I think I'm lactose intolerant because I always get cramps after eating a dish of ice cream, especially if it's really rich. I've started to avoid dairy altogether, but now I'm worried about calcium. What's your advice?
Well, it's quite possible your self-diagnosis is incorrect. If you don't experience digestive problems after drinking milk, for example, it may not be the lactose in the ice cream that's causing the problem.
Lactose intolerance is the inability to fully digest lactose, the sugar found in milk. It's caused by a deficiency in the enzyme lactase, which breaks down lactose into glucose and galactose, two simpler sugars that are easily absorbed into the bloodstream. When lactose isn't broken down, it starts to ferment in the digestive system and can cause bloating, abdominal pain, flatulence or diarrhea.
If your body reacts negatively only when you eat ice cream, it could be that you're consuming more lactose than usual and the lactase in your system can't keep up. (Try a half-portion the next time you treat yourself to ice cream and see if that helps.) Or, it could be something totally unrelated to lactose. The real issue, as you realize, is that you've started to avoid all dairy products, which are among the best sources of calcium out there.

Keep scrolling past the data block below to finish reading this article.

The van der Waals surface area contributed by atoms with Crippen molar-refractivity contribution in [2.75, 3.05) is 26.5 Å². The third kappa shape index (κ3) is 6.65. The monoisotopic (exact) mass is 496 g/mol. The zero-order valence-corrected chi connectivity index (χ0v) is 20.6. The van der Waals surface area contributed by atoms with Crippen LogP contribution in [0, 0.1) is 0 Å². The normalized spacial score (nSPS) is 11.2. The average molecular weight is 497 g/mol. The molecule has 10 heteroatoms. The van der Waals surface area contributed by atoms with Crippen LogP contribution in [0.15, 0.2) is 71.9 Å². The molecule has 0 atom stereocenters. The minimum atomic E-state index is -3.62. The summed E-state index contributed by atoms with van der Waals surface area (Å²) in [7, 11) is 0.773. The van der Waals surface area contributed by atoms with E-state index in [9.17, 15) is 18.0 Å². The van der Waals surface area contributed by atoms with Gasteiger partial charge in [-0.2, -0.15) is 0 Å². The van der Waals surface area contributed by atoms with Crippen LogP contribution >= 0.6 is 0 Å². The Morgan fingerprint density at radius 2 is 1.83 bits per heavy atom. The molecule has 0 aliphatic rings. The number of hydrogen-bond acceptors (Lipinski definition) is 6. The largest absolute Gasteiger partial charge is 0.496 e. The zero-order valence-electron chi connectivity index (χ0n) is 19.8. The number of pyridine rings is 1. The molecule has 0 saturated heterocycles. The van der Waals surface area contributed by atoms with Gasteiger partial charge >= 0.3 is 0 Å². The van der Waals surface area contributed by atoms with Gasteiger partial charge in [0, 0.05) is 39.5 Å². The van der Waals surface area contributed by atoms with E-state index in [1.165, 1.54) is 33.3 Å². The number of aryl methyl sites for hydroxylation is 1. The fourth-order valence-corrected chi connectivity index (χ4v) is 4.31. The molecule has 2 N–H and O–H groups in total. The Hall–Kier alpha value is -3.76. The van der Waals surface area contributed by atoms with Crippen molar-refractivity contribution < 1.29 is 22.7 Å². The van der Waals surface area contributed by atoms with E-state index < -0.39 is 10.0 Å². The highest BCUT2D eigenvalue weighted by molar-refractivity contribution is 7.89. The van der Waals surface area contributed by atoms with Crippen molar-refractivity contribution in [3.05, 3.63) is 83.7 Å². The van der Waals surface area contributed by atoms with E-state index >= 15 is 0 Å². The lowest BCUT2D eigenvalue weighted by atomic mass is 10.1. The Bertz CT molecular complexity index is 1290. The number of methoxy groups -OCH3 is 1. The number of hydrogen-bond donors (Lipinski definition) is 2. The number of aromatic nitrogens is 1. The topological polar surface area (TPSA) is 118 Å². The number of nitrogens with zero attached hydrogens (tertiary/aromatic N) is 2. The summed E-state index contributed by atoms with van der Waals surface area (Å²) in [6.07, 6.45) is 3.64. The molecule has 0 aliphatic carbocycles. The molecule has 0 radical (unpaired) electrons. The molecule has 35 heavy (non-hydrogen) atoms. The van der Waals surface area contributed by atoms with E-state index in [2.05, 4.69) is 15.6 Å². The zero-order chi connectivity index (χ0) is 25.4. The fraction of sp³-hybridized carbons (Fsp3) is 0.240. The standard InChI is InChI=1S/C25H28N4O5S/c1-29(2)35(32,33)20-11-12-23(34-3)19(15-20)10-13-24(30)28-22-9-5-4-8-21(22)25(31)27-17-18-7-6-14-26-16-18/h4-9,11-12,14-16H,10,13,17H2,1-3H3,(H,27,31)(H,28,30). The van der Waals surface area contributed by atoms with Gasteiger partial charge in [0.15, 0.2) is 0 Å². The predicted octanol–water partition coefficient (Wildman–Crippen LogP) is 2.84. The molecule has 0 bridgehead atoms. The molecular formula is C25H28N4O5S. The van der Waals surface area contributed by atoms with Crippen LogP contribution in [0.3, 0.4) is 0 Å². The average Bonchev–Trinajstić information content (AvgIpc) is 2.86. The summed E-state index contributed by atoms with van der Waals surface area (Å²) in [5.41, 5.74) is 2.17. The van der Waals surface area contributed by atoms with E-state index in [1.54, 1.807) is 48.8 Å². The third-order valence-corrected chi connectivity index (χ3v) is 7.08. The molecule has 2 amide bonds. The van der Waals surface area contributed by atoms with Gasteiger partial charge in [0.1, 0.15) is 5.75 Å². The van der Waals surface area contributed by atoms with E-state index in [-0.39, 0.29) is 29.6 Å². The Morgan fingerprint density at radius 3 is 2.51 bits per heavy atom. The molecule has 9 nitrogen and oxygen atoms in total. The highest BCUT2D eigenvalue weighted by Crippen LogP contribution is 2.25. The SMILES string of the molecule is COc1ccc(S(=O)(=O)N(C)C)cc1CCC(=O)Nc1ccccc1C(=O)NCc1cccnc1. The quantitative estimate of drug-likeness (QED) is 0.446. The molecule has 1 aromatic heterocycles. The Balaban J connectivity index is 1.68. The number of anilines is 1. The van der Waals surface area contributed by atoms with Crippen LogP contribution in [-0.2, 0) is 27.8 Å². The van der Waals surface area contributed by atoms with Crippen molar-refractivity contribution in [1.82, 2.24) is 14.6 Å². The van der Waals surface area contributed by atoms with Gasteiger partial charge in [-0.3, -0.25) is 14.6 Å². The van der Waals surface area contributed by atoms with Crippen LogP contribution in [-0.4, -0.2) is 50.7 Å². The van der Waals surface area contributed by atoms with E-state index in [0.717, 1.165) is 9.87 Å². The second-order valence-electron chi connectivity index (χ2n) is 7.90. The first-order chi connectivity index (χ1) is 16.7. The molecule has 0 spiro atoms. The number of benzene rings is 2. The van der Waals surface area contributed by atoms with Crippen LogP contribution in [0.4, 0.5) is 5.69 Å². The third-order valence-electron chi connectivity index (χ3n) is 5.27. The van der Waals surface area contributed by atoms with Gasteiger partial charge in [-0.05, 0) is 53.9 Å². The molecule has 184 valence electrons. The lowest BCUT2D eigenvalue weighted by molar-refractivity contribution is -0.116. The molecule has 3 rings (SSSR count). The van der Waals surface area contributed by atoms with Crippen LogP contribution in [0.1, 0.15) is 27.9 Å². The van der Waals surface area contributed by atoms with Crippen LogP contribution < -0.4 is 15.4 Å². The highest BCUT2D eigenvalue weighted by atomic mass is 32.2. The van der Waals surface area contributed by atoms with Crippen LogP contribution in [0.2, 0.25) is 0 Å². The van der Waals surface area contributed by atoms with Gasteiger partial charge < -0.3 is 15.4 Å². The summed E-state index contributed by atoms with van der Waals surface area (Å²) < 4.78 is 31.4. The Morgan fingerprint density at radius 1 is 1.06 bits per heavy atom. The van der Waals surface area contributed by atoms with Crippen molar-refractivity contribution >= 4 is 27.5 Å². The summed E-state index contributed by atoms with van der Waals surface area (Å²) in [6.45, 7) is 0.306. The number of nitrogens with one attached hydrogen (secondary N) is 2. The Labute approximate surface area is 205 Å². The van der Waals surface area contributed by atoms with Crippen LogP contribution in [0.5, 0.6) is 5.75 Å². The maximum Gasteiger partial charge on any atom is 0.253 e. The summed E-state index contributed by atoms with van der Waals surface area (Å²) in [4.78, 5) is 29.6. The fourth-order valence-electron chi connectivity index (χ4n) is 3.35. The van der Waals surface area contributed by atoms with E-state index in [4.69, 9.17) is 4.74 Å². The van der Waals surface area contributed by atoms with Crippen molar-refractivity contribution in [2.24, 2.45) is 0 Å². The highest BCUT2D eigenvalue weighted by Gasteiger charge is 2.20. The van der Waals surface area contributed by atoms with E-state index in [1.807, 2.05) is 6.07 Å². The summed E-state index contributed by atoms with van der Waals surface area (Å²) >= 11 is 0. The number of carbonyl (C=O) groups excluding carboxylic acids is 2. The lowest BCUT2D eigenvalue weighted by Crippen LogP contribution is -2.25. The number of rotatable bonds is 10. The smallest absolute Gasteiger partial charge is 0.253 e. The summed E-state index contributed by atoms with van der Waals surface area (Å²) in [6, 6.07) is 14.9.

If it helps, your reaction isn't unusual. A February 2010 consensus statement on "Lactose Intolerance and Health" from a National Institutes of Health panel reported that although the true prevalence of lactose intolerance isn't clear, many people who perceive a problem with lactose intolerance avoid dairy and, as a result, do not get enough calcium and vitamin D. That can lead to long-term health risks, particularly osteoporosis and other bone-related issues.
The panel reviewed available research to determine recommendations. While more thorough study is needed, it appears that even people who have been officially diagnosed with lactose intolerance can usually consume 12 grams of lactose -- the amount in one cup of milk -- with no or few ill effects. Often, ingesting even more lactose is possible when consumed with a meal.
Knowing this could help people who believe they are lactose intolerant find ways to get enough calcium in their diet. Youths ages 9 to 18 need 1,300 milligrams of calcium a day; adults ages 19 to 50 need 1,000 milligrams a day; and those age 51 and older need 1,200 milligrams a day. One cup of low-fat milk has about 300 milligrams of calcium.
For detailed information, see the NIH's page on lactose intolerance on its MedlinePlus web site, http://www.nlm.nih.gov/medlineplus/lactoseintolerance.html.
Chow Line is a service of Ohio State University Extension and the Ohio Agricultural Research and Development Center. Send questions to Chow Line, c/o Martha Filipic, 2021 Coffey Road, Columbus, OH, 43210-1044, or email@example.com.
Editor: June is National Dairy Month. This column was reviewed by Julie Shertzer, registered dietitian and program specialist for Ohio State University Extension in the Department of Human Nutrition, in the College of Education and Human Ecology.